JUNKO FUJIWARA is both a creative musician/improviser and an active classical player performing in venues throughout the East Coast and the Midwest. Her current performing groups include: BOLT: Adventurous Improvised Music, The Mimi Rabson Trio, a semi-improvised/original composition trio, Evocation Trio based out of Milwaukee, the Cuban fusion quartet Di Evano Project headed by the world music award-winning Irais diBrito, the classical chamber group Kalliope Piano Trio. Ms. Fujiwara holds cello faculty positions at Boston College, Governor’s Academy, Masconomet Regional School in Topsfield, and Ipswich Public Schools. Ms. Fujiwara has a Master of Music degree from Northwestern University in Evanston, Illinois, and a Bachelor of Music degree from Lawrence University in Appleton, Wisconsin. Junko Fujiwara can be heard on Joe Morris’s recording Camera (ESP 4063) (2010) Mimi Rabson’s Strings Theory (2012), and Evocation Trio’s Ghosts of the Sea (2013).


Prehistoric Jazz is a concert program and sister recordings (volumes 1 and 2 released in 2014, volume 3 in 2016, volume 4 in 2017) which features Hofbauer’s jazz quintet arrangements of Stravinsky’s The Rite of Spring, Messiaen’s Quartet For The End Of Time, and Charles Ives’ Three Places in New England. The 2016-18 concert seasons features premiere performances of Hofbauer’s newest arrangement of Reminiscing in Tempo, a rare, long-form, through composed piece from 1935 by Duke Ellington. Noted historian and writer Kevin Whitehead defines the “Prehistoric Jazz series [as] less about jazzing the classics than situating the last century’s classical music and classic jazz in the same modernist continuum.”

The program title was inspired by video footage of Leonard Bernstein rehearsing The Rite of Spring in 1987 where he instructs the timpanist to play his part like “prehistoric jazz.” All four of Hofbauer’s quintet arrangements celebrate the common ground between modern jazz and the works of Stravinsky, Messiaen, Ives and Ellington by using the shared rhythmic and harmonic concepts of the 20th century modernists as a bridge to postmodern jazz improvisation. This method of synthesis and reinterpretation has been a part of the jazz tradition from its inception through the work of Louis Armstrong, Miles Davis, John Coltrane, and even Gunther Schuller’s Third Stream movement.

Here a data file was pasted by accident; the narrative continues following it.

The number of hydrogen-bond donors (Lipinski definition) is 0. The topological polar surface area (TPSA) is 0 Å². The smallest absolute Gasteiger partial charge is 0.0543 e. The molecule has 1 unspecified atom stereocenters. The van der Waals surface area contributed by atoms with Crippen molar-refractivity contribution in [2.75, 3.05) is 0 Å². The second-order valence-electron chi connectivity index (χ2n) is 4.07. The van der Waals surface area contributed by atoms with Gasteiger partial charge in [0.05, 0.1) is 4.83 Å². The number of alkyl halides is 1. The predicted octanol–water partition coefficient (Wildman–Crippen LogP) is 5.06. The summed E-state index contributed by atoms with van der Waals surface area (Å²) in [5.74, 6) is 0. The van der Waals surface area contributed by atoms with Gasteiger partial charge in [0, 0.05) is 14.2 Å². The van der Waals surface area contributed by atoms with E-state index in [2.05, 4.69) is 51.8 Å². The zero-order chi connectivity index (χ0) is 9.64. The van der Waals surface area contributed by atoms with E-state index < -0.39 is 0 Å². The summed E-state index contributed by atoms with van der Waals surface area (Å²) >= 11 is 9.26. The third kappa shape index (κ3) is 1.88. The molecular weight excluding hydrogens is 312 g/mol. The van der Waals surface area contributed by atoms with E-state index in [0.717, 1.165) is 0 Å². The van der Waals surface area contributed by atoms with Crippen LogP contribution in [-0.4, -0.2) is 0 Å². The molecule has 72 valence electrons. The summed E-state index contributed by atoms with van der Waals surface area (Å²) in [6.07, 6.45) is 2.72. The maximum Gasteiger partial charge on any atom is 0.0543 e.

In November of 2014 the EHQ recordings Prehistoric Jazz Volume 1 (The Rite of Spring) and Volume 2 (Quartet for The End of Time) were featured on NPR’s Fresh Air, as well as appearing on several year-end ‘best of’ lists for new jazz releases. In 2016 Prehistoric Jazz Volume 3 (Three Places in New England) was on the Boston Globe’s Top Ten Jazz Albums list, and featured in Downbeat (4 star review), The WireTone Audio , and Textura magazines, among others. The EHQ also performed at the historic BOZAR Theatre in Brussels Belgium in 2016. The band was part of the “Stravinsky Deconstructed” Festival and helped kick off BOZAR’s jazz concert season.

The quintet features Eric Hofbauer on guitar, Todd Brunel on clarinet and bass clarinet, Jerry Sabatini on trumpet, Junko Fujiwara on cello and Curt Newton on drum set. All of the musicians are accomplished jazz and new music improvisers who also perform in classical and modern music settings.

With four major pieces in the EHQ’s repertoire, the ensemble has over four hours of music to choose from to craft unique programming to fit everything from the concert hall to club stage.  Prehistoric Jazz repertoire can also be tailored for the collegiate community or any arts and culture education-based audience. This concert presentation will complement college or high school course work in aesthetics, music history, jazz studies, post-modernism, or 20thcentury cultural studies. The ensemble is available for additional workshops and talk-backs with the audience that can be included as part of the presentation of the work.

Five Questions – Textura Magazine interview about Prehistoric Jazz & EHQ

bottom of page